China-India: A long march to Asian Century

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More than 20 bilateral government agreements and 26 business deals – roughly valued at a total of $32 billion – concluded during India's Prime Minster Narendra Modi visit to China (May 14-16) took place in a friendly atmosphere highlighting development priorities of two big neighbors and ancient civilizations which have lived in peace and harmony for almost two millennia.

A vast range of areas covered by the proposed investments, going from infrastructure, energy, space technology and industrial parks to education, research centers and a college for yoga studies, shows enormously lucrative complementarities of the two countries which account for a quarter of the world economy and are home to more than a third of humanity.

China has the technology and financial resources that India needs, and India offers a huge and a rapidly growing market for Chinese industries looking for opportunities to expand their international operations. Both countries need peace and space in the global economic and political order to jointly develop their huge economic potential.

Relieve India's supply constraints

India could greatly benefit from China's expertise and resources in the area of infrastructure investments. Better logistics and more efficient farming would unlock India's supply constraints, improve the functioning of its labor and product markets and deliver important results for price stability, employment and economic growth.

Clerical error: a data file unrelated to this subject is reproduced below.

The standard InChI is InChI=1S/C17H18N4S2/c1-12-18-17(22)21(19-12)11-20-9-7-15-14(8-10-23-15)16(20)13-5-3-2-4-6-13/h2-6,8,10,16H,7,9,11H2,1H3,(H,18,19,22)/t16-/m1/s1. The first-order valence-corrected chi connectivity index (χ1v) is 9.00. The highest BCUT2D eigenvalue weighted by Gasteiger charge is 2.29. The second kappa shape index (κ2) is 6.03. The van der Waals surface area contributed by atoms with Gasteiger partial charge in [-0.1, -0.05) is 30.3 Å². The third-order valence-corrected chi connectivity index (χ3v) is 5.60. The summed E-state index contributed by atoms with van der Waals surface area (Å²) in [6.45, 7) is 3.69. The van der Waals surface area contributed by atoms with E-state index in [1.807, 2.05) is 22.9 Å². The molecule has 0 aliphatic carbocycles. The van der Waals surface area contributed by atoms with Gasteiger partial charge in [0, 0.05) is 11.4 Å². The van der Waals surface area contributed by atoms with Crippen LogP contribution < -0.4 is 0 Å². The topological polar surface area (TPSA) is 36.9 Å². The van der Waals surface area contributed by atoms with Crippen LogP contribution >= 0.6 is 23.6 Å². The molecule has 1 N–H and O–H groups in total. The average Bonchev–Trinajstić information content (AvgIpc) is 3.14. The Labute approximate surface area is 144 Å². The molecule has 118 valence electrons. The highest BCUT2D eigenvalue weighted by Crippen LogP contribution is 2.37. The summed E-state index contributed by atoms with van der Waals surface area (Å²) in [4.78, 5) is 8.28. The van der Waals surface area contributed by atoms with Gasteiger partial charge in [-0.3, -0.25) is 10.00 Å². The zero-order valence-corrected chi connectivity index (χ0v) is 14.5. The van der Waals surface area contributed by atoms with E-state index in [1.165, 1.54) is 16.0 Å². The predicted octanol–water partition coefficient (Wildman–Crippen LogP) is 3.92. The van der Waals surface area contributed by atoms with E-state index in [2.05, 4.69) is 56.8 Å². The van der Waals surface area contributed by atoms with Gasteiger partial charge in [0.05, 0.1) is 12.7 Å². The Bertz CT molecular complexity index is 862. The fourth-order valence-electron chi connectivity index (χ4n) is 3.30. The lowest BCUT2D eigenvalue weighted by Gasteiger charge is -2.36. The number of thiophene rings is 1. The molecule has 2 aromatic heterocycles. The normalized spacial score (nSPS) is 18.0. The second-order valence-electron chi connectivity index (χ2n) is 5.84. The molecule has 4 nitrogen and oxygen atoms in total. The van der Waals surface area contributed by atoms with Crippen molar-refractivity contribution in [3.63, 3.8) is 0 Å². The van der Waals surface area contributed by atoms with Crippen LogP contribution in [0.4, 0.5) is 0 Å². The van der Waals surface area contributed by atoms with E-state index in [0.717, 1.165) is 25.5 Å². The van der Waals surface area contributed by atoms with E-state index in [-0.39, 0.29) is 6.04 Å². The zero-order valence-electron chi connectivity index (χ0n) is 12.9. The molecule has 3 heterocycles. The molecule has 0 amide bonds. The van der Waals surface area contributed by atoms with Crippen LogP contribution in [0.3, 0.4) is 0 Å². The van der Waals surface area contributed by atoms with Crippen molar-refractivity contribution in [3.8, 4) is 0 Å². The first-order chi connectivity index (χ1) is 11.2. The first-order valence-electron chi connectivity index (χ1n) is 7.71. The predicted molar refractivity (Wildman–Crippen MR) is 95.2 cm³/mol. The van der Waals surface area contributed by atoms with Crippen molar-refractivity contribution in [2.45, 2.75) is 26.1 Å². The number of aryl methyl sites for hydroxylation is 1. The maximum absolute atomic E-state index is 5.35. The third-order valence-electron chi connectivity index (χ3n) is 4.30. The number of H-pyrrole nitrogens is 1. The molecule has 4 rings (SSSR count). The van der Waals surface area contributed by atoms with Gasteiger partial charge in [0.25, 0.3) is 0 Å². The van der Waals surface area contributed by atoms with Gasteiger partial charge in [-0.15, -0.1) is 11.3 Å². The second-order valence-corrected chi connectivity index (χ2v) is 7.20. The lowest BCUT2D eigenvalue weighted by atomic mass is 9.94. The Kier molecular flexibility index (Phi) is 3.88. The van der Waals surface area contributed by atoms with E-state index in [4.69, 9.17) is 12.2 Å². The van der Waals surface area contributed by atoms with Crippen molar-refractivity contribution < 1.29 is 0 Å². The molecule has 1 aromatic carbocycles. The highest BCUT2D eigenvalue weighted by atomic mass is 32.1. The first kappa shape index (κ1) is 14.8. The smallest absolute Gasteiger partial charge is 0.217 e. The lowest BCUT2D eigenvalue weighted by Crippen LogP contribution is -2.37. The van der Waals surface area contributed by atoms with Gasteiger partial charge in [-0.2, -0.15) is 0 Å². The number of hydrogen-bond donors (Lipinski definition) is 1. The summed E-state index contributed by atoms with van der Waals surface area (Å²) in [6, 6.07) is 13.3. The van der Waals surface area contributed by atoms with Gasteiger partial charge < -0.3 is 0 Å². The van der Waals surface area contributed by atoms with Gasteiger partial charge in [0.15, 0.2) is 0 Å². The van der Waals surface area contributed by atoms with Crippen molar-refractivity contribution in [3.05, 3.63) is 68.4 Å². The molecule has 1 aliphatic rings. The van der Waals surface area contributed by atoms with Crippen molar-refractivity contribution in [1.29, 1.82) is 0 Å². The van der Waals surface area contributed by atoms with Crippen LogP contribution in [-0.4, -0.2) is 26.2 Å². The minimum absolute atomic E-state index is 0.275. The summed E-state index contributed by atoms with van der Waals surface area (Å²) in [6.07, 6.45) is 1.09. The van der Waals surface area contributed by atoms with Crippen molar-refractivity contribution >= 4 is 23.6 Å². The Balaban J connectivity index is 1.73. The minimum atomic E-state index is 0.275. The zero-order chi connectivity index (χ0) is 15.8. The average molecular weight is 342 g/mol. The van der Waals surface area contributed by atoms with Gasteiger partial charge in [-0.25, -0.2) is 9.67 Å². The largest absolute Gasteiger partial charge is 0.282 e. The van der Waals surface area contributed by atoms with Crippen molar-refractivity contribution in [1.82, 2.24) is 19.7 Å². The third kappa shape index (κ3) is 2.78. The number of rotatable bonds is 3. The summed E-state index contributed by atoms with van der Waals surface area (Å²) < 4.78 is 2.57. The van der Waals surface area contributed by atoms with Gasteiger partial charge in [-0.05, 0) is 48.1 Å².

Here is a simple example to illustrate the point.

The World Bank estimates that India's logistics costs are three times higher than the world average, and that, due to the congested road traffic, Indian trucks idle 60 percent of the time on their way to the market. As a result of that, the U.N. Food and Agriculture Organization estimates that nearly half of India's fresh produce spoils before reaching the consumer. Similarly, the Indian government calculates that about 21 million metric tons of wheat (equal to Australia's annual wheat production) is wasted each year because of inadequate distribution and storage facilities.

With food accounting for about half of Indian consumer prices, a sustainable progress toward stable inflation cannot be achieved without a more efficient infrastructure to help relieve this particular supply constraint. In the absence of such structural changes, trying to suppress high inflation with excessively tight monetary policies will prove elusive and costly in terms of growth, income and employment.

Read MoreModi wants China to 'Make in India'

China is a uniquely positioned to help. By solving the most acute segments of infrastructure problems, and with half of its 1.25 billion people below the age of 25, India could go back to a prolonged period of a 9-10 percent growth.

Will that happen?

A number of Sino-Indian transportation building and modernization projects are already under way. A feasibility study of a high-speed rail link between Delhi and Nagpur in central India (a distance of more than 1,000 km) is being prepared, and the two countries' action plan for the cooperation in the infrastructure sector has also been established.